ANS – When considering a cross-border supply in various jurisdictions, it is essential to establish whether this offer of securities is legal for all relevant recipients. In the EU, " qualified investors " in the Prospectus Directive ( Directive 2003/71 / EC of the European Parliament and of the Council of 4 November 2003 amended Directive 2010 / 73 / EU of the European Parliament and of the Council, of 24 November 2010. ) / Prospectus Regulation ( Regulation (EU) 2017/1129 of the European Parliament and of the Council of 14 June 2017 on the prospectus to be published when securities are offered to the public or admitted to trading on a regulated market and repealing Directive 2003/71 / EC ) or " professional clients " and "eligible counterparties " under MIFID, are, we say, "synonymous" with the American term "accredited investors".

These terms differ in relation to current rules, but all serve to protect investors from risky investments.

According to the European Securities and Markets Authority (ESMA) for token offerings considered as transferable securities, compliance with the Prospectus Directive and / or the Regulation of the prospectus.

These legislative acts are designed to ensure that investors provide adequate information to companies when they raise capital in the EU unless certain exclusions or exemptions are applied.

In my opinion, token security issuers have to control the entire legislative scope of each targeted jurisdiction that may be relevant to the exercise of regulated activities, the publication of a prospectus and the realization of promotions. financial and anti-money laundering legislation and data protection legislation.

In addition, ICOs regardless of the type of token should voluntarily ensure compliance with AML (Know Your Customer) and KYC (Anti-Money Laundering) regulations if issuers want to make their token buyers safe by putting their crowdsale in a legitimate light.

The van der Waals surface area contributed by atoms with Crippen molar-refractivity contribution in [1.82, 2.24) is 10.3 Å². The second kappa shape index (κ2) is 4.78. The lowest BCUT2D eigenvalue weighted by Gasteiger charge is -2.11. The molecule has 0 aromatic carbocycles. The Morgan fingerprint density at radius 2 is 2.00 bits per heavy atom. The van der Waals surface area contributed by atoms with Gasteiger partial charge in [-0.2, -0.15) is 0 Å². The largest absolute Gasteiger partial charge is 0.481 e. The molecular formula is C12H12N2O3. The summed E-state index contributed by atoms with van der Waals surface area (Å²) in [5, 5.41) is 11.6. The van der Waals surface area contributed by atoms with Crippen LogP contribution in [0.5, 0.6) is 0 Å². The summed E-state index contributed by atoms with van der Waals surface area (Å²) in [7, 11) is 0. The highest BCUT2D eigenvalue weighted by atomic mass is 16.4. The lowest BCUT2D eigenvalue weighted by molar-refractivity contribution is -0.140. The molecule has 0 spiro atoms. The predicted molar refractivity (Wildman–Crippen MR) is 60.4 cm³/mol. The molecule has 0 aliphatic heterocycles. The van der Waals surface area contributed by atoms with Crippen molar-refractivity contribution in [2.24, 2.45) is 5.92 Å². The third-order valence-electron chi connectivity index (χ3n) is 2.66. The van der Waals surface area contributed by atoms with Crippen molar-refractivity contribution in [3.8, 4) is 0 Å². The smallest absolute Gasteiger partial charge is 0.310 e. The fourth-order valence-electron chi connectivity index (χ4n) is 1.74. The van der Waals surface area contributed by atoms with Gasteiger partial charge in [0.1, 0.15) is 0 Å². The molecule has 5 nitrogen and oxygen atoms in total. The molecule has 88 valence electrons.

Question 6: SAFTs originated from SAFE and do not yet have any legal support. Do you think SAFT is a good path?

ANS – The use of a simple Futures Token Agreement (SAFT) is a popular US strategy of companies attempting to mitigate the risk that utility tokens are considered securities.

However, this risk can not be mitigated effectively by using a SAFT based on the belief that:

(i) if prior to the development of the token market, a group of authorized investors (eg Accredited Investors or other investors who fall outside the disclosure of the prospectus) contributes to the raising of funds and

(ii) once the token market is functional, tokens delivered to the same investors have acquired intrinsic utility and, therefore, tokens can be further sold on the stock market to non-accredited investors.

If prospectus exemptions are subject to resale restrictions with respect to such restrictions should be observed.